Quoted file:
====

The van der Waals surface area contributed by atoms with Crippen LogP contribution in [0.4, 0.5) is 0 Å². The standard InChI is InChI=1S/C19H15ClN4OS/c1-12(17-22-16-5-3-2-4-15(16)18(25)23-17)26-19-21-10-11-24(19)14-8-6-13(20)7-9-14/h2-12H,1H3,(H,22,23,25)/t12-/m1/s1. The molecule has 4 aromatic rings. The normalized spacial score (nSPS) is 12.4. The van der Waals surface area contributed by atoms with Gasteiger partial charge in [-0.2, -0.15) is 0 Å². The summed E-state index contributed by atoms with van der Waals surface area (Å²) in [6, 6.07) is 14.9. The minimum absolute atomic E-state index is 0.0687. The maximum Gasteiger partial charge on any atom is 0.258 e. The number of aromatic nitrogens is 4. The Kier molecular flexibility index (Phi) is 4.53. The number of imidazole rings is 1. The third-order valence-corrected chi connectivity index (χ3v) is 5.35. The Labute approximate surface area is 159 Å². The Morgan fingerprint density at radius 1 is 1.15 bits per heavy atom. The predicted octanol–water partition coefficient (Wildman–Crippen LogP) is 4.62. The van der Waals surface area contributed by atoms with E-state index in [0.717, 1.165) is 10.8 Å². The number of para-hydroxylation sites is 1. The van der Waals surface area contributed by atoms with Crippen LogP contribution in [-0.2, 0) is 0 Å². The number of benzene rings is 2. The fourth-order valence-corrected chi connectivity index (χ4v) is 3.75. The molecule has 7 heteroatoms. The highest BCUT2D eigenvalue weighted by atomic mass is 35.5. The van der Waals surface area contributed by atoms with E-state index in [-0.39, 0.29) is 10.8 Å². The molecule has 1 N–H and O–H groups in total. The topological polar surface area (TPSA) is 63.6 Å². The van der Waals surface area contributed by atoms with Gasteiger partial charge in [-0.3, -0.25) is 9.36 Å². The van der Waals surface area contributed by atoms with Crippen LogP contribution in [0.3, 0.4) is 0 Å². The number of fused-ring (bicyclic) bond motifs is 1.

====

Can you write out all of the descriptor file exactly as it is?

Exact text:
The van der Waals surface area contributed by atoms with Crippen LogP contribution in [0.4, 0.5) is 0 Å². The standard InChI is InChI=1S/C19H15ClN4OS/c1-12(17-22-16-5-3-2-4-15(16)18(25)23-17)26-19-21-10-11-24(19)14-8-6-13(20)7-9-14/h2-12H,1H3,(H,22,23,25)/t12-/m1/s1. The molecule has 4 aromatic rings. The normalized spacial score (nSPS) is 12.4. The van der Waals surface area contributed by atoms with Gasteiger partial charge in [-0.2, -0.15) is 0 Å². The summed E-state index contributed by atoms with van der Waals surface area (Å²) in [6, 6.07) is 14.9. The minimum absolute atomic E-state index is 0.0687. The maximum Gasteiger partial charge on any atom is 0.258 e. The number of aromatic nitrogens is 4. The Kier molecular flexibility index (Phi) is 4.53. The number of imidazole rings is 1. The third-order valence-corrected chi connectivity index (χ3v) is 5.35. The Labute approximate surface area is 159 Å². The Morgan fingerprint density at radius 1 is 1.15 bits per heavy atom. The predicted octanol–water partition coefficient (Wildman–Crippen LogP) is 4.62. The van der Waals surface area contributed by atoms with E-state index in [0.717, 1.165) is 10.8 Å². The number of para-hydroxylation sites is 1. The van der Waals surface area contributed by atoms with Crippen LogP contribution in [-0.2, 0) is 0 Å². The number of benzene rings is 2. The fourth-order valence-corrected chi connectivity index (χ4v) is 3.75. The molecule has 7 heteroatoms. The highest BCUT2D eigenvalue weighted by atomic mass is 35.5. The van der Waals surface area contributed by atoms with E-state index in [-0.39, 0.29) is 10.8 Å². The molecule has 1 N–H and O–H groups in total. The topological polar surface area (TPSA) is 63.6 Å². The van der Waals surface area contributed by atoms with Gasteiger partial charge in [-0.3, -0.25) is 9.36 Å². The van der Waals surface area contributed by atoms with Crippen LogP contribution in [0.3, 0.4) is 0 Å². The number of fused-ring (bicyclic) bond motifs is 1.